Spirit and Nature in the Christianity-Buddhism-Science Trialogue
Author: Amos Yong
Recent thinking in the interfaith dialogue and in the theology-science dialogue have taken a “pneumatological turn.” The Cosmic Breath explores this pneumatological theology as unfolded in the Christian-Buddhist dialogue alongside critical interaction with the theology-and-science conversation. As an attempt in comparative and constructive Christian philosophical theology, its central thesis is that a pneumatological approach to Buddhist traditions in further dialogue with modern science generates new philosophical resources that invigorate Christian thinking about the natural world and humanity’s place in it. The result is a transformation of the Buddhist-Christian dialogue from insights generated in the theology-and-science interface and a contribution to the religion-and-science dialogue from a comparative theological and philosophical perspective.
Author: Amos Yong
Recent thinking in Christian theology of religions has taken a “pneumatological turn” which asks how the doctrine of the Holy Spirit can contribute to the interreligious dialogue and to the emerging discourse of comparative theology. Pneumatology and the Christian-Buddhist Dialogue. Does the Spirit Blow through the Middle Way? tests the viability of this approach as applied to the Christian-Buddhist dialogue. Various Christian and Buddhist traditions are compared and contrasted within a pneumatological framework. Is the Holy Spirit to be found along the Buddha’s middle way? Some Christians say yes, while others demur. The thesis of this volume is that such a pneumatological perspective opens up possibilities for the deepening and transformation of Christian theology in the religiously plural world of the twenty-first century.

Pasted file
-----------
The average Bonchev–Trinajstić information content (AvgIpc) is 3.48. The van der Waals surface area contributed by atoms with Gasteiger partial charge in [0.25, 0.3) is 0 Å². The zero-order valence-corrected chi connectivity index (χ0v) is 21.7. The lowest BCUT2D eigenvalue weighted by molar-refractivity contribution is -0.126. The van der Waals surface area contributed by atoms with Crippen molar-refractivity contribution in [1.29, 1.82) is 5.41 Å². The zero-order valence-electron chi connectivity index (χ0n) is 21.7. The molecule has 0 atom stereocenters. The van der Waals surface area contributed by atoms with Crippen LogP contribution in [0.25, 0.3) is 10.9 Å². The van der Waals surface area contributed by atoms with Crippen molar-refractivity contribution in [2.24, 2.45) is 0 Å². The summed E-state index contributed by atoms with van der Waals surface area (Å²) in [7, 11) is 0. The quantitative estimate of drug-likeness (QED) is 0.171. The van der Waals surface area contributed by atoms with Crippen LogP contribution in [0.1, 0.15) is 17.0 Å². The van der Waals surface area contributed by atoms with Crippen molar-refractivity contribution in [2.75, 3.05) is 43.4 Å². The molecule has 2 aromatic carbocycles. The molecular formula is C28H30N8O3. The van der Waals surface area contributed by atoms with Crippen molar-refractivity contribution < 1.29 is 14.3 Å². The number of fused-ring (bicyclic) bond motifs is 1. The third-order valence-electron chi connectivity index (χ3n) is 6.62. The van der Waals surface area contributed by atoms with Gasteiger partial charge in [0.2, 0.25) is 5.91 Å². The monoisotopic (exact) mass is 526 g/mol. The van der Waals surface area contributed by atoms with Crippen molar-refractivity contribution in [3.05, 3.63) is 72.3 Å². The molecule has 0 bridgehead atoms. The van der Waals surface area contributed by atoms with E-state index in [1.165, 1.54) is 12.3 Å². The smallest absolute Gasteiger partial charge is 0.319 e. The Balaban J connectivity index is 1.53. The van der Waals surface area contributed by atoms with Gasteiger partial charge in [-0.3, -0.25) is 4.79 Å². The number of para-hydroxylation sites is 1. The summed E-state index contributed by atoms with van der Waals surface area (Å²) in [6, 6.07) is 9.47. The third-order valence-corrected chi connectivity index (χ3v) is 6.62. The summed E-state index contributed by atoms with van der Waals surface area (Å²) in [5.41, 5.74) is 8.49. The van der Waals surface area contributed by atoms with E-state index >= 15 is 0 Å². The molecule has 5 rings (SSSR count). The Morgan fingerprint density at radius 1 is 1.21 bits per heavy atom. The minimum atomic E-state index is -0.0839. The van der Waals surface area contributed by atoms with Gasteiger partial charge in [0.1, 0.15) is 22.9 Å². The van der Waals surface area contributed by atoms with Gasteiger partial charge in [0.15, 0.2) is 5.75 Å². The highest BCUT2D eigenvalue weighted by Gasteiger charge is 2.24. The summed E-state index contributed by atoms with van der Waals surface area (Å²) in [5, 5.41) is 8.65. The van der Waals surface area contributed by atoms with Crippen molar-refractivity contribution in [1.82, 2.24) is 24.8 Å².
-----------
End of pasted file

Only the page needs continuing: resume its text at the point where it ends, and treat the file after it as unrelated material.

Author: Amos Yong

Abstract

Modern Pentecostalism, named after the Day of Pentecost event in Acts 2, has come to be associated with a theology of the Spirit. Yet whether contemporary pentecostal theology has a coherent understanding of the Spirit, or whether the plurality of pentecostal and charismatic Christianities presume a diversity of pneumatologies instead, are open questions. This article suggests how the many tongues of the Spirit poured out on all flesh on the Day of Pentecost can be said to anticipate the multiplicity of theologies of the Spirit in the present global renewal landscape. Yet it is also precisely herein that historic and contemporary Pentecostalisms and their interfaces with the public square provide opportunities and present challenges for the ongoing discussion of the doctrine of the Spirit in particular and for the public theological task in general.

In: International Journal of Public Theology
In: Pneuma
In: Journal of Pentecostal Theology
In: Pneuma